On the first of March we might be excused for expecting to feel a little warmer. Not so in Hampshire today where, despite crocuses, tiny daffodils and primroses in bloom, the temperature was 2deg c . So spare a thought for those arriving here from warmer climates, hoping to have missed the worst of winter... and ex-battery hens. Recently some kind people have been adopting hens that have spent all their lives on battery farms. Newly released from their overheated accommodation where the 'daylight' is controlled to maximise egg laying and where they are so over crowded and stressed that they moult and peck each other's feathers out, they feel the cold.
While their future is considerably more rosy than their past, as they are liberated in fours and fives into people's back gardens, for a short period it is a bit chilly and their baldy state is prolonged as the habit of pecking at each others feathers can take a while to kick.
What has this got to do with knitting and knitters? Well reading tweets on twitter the other day I came upon a heart warming story. Some very practical people in Hertfordshire have come up with a great idea to provide cosy comfort for ex-batts.
It was not the first time I had heard of woolly knits for hens. Gill, one of the lovely people I work with has four 'rescue hens'.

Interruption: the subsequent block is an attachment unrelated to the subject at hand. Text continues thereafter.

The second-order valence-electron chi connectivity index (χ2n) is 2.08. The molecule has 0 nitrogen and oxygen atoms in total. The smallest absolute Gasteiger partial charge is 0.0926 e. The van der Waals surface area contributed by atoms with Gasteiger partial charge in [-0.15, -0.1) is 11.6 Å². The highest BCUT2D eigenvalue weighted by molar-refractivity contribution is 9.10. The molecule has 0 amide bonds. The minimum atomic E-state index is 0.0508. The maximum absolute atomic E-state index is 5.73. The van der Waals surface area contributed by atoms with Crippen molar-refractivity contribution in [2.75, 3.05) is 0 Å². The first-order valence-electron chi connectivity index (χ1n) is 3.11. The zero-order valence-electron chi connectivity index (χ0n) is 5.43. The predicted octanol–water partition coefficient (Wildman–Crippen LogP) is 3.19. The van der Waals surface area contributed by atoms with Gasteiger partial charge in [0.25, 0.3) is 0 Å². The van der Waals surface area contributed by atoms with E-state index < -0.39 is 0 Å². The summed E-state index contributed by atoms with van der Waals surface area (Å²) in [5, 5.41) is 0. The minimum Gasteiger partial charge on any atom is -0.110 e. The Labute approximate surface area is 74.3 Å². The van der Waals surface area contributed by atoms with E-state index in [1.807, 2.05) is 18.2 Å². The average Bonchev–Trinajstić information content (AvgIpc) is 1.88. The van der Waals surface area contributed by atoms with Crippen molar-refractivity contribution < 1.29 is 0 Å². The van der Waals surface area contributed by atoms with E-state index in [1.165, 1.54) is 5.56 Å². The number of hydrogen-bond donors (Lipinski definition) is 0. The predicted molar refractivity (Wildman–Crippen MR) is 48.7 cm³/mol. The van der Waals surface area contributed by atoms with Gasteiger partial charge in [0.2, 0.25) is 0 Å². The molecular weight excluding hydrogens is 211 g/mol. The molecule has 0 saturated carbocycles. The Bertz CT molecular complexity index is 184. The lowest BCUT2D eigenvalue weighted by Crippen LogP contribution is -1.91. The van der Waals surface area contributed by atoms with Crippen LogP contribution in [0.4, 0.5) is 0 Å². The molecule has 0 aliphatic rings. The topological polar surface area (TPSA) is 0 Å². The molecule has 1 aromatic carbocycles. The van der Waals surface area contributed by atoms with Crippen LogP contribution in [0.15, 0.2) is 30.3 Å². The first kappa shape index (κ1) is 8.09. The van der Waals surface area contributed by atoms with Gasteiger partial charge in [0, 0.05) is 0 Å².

Meet Gracie, Gladys, Matilda and Ethel-May.
The girls are looking very sleek now but when they arrived in Gill's garden they were very skinny and dehydrated and Matilda and Ethel-May (don't you just love the names?) were practically bald.
Gill told me her friend Margaret had knitted some of the little hen body warmers. When I heard this I asked if the girls would mind modeling their new knitwear for the blog. Ethel-May was kind enough to oblige
In fact she quite likes showing off
The chicken gillets not only keep the hens warm while their feathers grow back but they also provide a bit of armour against being pecked by their 'chums' (perhaps this is a bit like wearing gloves while trying to stop nail biting, except oddly it is your friends who nibble). This way the hens loose their bad habits too. G,G, M & E-M did not need to wear vests for their feathers to grow back. Good food, sunbathing (they did move in in the summer), scratching around in the garden and plenty of fresh air seemed to do the trick. But if Gill decides to take on more hens, the jumpers are ready
As Gill doesn't need any more clothing for her hens I thought I might make something for her. As she had admired my mittens I searched out a chicken chart from Ravelry
I have heard that battery hen farmers get rid of the hens when they stop laying but these four girls provide their new family with plenty of eggs now they are feeling better. Please think about these old girls when you are eating your breakfast eggs
So thank you Gill very much for taking the photographs and for telling me a story about your 'old-batts' that I just had to re-tell here.